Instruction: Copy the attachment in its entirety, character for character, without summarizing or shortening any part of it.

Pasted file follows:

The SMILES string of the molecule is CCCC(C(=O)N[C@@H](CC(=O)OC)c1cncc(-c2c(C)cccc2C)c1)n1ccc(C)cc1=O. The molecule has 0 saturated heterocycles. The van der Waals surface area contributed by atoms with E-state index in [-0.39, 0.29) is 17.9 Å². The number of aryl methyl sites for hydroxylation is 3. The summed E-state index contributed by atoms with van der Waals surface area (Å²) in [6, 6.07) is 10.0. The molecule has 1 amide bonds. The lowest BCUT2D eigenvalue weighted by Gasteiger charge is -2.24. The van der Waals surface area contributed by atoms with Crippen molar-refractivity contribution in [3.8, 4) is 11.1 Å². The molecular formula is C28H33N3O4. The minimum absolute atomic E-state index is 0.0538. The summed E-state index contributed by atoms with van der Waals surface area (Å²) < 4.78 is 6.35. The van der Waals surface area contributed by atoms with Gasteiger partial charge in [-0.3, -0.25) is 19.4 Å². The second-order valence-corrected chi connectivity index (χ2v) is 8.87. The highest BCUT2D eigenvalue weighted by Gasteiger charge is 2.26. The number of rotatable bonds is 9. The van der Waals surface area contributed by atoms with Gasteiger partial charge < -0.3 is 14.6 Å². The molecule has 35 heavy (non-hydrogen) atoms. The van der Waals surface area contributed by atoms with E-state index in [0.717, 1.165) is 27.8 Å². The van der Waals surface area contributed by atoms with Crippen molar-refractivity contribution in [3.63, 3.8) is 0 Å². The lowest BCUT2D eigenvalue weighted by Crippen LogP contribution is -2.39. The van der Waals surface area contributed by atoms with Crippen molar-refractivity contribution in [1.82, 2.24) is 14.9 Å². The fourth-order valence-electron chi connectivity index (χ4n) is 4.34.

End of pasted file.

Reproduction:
The SMILES string of the molecule is CCCC(C(=O)N[C@@H](CC(=O)OC)c1cncc(-c2c(C)cccc2C)c1)n1ccc(C)cc1=O. The molecule has 0 saturated heterocycles. The van der Waals surface area contributed by atoms with E-state index in [-0.39, 0.29) is 17.9 Å². The number of aryl methyl sites for hydroxylation is 3. The summed E-state index contributed by atoms with van der Waals surface area (Å²) in [6, 6.07) is 10.0. The molecule has 1 amide bonds. The lowest BCUT2D eigenvalue weighted by Gasteiger charge is -2.24. The van der Waals surface area contributed by atoms with Crippen molar-refractivity contribution in [3.8, 4) is 11.1 Å². The molecular formula is C28H33N3O4. The minimum absolute atomic E-state index is 0.0538. The summed E-state index contributed by atoms with van der Waals surface area (Å²) < 4.78 is 6.35. The van der Waals surface area contributed by atoms with Gasteiger partial charge in [-0.3, -0.25) is 19.4 Å². The second-order valence-corrected chi connectivity index (χ2v) is 8.87. The highest BCUT2D eigenvalue weighted by Gasteiger charge is 2.26. The number of rotatable bonds is 9. The van der Waals surface area contributed by atoms with Gasteiger partial charge < -0.3 is 14.6 Å². The molecule has 35 heavy (non-hydrogen) atoms. The van der Waals surface area contributed by atoms with E-state index in [0.717, 1.165) is 27.8 Å². The van der Waals surface area contributed by atoms with Crippen molar-refractivity contribution in [3.63, 3.8) is 0 Å². The lowest BCUT2D eigenvalue weighted by Crippen LogP contribution is -2.39. The van der Waals surface area contributed by atoms with Crippen molar-refractivity contribution in [1.82, 2.24) is 14.9 Å². The fourth-order valence-electron chi connectivity index (χ4n) is 4.34.